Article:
NEWS
By Dennis O'Brien and Dennis O'Brien,Baltimore County Bureau of The Sun | December 12, 1990
The Baltimore County Council heard a sales pitch yesterday from a coalition of environmental groups seeking approval of an enforcement tool they say will ensure protection of the county's most critical resource -- clean water.About 30 environmental activists crowded into the council chamber to push for legislation prohibiting construction on land within 75 feet of any waterway in the county.The law would require a buffer area so that storm water flowing into waterways would run along undeveloped woods and fields, rather than washing over driveways, rooftops and parking lots, said Robert Sheesley, the outgoing director of the Department of Environmental Protection and Resource Management.
NEWS
By Bruce Reid and Bruce Reid,Sun Staff Writer | March 22, 1994
WASHINGTON -- A coalition of environmental activists called on Congress yesterday to halt the Army's "reckless rush" to incinerate 30,000 tons of chemical weapons at eight U.S. sites, including Aberdeen Proving Ground, and asked for immediate funding of research into alternative disposal methods.In a Capitol Hill news conference, the Chemical Weapons Working Group said alternatives to burning would be safer and cheaper than the $9 billion cost of incineration. They said disassembly of the weapons and neutralization of the lethal chemical agents would meet the requirements of an international treaty for weapons destruction by 2005.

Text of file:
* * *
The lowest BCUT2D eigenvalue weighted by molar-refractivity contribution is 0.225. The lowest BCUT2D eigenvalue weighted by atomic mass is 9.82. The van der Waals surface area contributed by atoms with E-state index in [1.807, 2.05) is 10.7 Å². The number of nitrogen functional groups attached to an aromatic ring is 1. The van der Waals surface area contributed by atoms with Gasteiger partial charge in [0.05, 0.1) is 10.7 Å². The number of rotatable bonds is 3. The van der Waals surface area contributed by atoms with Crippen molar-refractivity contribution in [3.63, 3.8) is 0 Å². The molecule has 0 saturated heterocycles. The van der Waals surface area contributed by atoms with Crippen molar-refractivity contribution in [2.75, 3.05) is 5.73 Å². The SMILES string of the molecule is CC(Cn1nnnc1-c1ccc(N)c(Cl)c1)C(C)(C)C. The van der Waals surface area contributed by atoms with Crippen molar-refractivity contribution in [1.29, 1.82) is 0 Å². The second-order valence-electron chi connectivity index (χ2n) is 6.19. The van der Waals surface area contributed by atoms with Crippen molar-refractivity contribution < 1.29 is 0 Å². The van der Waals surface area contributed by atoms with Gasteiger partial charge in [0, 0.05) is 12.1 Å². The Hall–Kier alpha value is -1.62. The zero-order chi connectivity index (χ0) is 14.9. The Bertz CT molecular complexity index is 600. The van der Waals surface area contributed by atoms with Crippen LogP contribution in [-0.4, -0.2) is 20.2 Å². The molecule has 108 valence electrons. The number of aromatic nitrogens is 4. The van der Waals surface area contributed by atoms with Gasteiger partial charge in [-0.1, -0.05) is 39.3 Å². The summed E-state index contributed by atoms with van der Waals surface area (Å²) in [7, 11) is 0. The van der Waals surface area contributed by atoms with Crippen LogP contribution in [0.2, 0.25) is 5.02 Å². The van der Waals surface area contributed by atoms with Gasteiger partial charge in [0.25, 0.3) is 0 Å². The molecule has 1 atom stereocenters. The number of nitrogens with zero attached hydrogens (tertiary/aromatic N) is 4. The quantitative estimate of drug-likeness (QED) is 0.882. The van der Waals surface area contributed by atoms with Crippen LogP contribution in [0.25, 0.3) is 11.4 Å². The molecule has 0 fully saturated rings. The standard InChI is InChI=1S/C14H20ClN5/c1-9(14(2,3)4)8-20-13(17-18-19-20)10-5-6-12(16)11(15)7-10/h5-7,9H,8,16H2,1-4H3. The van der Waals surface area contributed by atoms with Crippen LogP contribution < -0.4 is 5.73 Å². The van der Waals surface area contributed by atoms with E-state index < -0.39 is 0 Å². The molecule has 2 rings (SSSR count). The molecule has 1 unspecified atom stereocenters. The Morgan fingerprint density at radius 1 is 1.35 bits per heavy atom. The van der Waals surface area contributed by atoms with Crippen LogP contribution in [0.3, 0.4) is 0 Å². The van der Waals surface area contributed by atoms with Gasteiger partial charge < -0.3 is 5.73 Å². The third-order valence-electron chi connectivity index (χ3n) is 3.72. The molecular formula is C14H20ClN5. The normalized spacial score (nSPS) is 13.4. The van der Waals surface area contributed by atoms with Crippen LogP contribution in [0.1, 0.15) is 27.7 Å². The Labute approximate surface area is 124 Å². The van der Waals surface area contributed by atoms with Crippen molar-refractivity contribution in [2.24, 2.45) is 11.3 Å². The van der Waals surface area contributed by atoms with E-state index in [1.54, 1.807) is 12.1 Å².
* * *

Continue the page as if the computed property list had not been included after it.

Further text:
NEWS
By John A. Morris and John A. Morris,Staff Writer | September 22, 1992
Maryland's highest court has expanded citizens' ability to challenge what they believe to be environmental hazards but has restricted which citizens can make those challenges.The Court of Appeals ruled last week that the Maryland Waste Coalition cannot appeal the 1989 permit issued to a Hawkins Point Road incinerator to burn medical waste because the coalition does not own property nearby.But the court acknowledged for the first time that citizens have a right to appeal the state permit, environmental activists said yesterday.
NEWS
By Liz Bowie | May 12, 1991
Marylanders are more environmentally conscious than they were a decade ago, but they haven't changed their daily habits to protect the environment, according to a University of Maryland report completed Thursday.The report, sponsored by the Coastal and Environmental Policy Program, said the state's environmental activists have so far been unable to harness this new public consciousness, although they wield more political clout today than ever before."Everybody's pro-environment until they have to get up and sit in a traffic jam for three hours every morning.